Jan 3, 2024

MIT Study Proposes Strategy for Finding Extraterrestrial Life

Posted by in category: alien life

Can a lack of certain atmospheric characteristics in an exoplanet be a sign of life? This is what a team of international scientists hope to unlock as they discuss a novel strategy for detecting the lack of carbon dioxide in a rocky exoplanet’s atmosphere compared to other planets in the same system and how it could help isolate where to look for life. In a recent study published in Nature Astronomy, the researchers ascertain this investigation could be conducted using data from NASA’s James Webb Space Telescope (JWST) and holds the potential to help astronomers better understand the necessary atmospheric conditions that could be suitable for finding life as we know it throughout the cosmos.

“The Holy Grail in exoplanet science is to look for habitable worlds, and the presence of life, but all the features that have been talked about so far have been beyond the reach of the newest observatories,” said Dr. Julien de Wit, who is an assistant professor of planetary sciences at the Massachusetts Institute of Technology and a co-author on the study. “Now we have a way to find out if there’s liquid water on another planet. And it’s something we can get to in the next few years.”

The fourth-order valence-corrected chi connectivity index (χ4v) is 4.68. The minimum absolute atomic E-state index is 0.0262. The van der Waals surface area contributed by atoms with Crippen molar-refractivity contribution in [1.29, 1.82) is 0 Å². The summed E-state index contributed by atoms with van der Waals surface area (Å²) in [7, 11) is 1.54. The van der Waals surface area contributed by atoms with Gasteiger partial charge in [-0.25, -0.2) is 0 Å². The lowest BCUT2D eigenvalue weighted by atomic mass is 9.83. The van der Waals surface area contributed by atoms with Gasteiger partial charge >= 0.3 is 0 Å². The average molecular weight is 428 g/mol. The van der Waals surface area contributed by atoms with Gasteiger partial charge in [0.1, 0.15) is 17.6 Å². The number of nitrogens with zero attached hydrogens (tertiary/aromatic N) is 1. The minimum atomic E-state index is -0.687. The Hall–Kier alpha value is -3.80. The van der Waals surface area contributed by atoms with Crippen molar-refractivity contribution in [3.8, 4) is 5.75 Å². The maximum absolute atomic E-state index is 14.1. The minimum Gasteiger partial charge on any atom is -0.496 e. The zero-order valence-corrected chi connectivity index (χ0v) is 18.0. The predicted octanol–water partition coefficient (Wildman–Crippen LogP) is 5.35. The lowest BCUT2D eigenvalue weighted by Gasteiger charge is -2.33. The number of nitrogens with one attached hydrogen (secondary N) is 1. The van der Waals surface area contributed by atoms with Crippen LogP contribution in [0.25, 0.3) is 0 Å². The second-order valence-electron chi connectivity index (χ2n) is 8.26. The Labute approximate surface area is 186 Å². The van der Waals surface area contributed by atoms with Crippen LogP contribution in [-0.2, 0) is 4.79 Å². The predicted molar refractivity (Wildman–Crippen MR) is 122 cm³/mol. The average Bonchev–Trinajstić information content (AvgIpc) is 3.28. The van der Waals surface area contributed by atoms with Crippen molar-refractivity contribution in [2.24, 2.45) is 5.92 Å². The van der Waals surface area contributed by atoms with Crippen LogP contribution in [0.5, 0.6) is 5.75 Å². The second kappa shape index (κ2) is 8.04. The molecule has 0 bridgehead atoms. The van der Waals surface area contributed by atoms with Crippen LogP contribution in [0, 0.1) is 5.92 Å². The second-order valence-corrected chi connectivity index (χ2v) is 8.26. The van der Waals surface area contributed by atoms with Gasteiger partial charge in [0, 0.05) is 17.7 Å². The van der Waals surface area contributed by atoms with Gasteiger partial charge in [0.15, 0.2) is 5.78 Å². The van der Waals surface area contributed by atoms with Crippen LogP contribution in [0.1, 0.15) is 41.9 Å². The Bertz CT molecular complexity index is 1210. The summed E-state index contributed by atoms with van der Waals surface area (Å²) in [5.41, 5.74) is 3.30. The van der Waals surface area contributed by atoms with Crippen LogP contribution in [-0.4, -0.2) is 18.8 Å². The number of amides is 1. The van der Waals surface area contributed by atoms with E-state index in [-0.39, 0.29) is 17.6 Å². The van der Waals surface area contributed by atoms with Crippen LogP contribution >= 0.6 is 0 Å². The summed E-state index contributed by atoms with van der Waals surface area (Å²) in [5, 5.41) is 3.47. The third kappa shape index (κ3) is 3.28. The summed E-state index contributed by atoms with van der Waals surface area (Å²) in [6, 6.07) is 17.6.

The researchers postulate a three-step strategy for using JWST in detecting carbon dioxide and ozone in exoplanets residing in the TRAPPIST-1 system located approximately 40 light-years from Earth. This strategy calls for detecting a planetary atmosphere around rocky exoplanets in approximately 10 transits of the parent star, assessing a lack of carbon dioxide within the exoplanet’s atmosphere in approximately 40 transits, and obtaining measurements of the atmosphere’s ozone while comparing this to the lack of carbon dioxide in approximately 100 transits.

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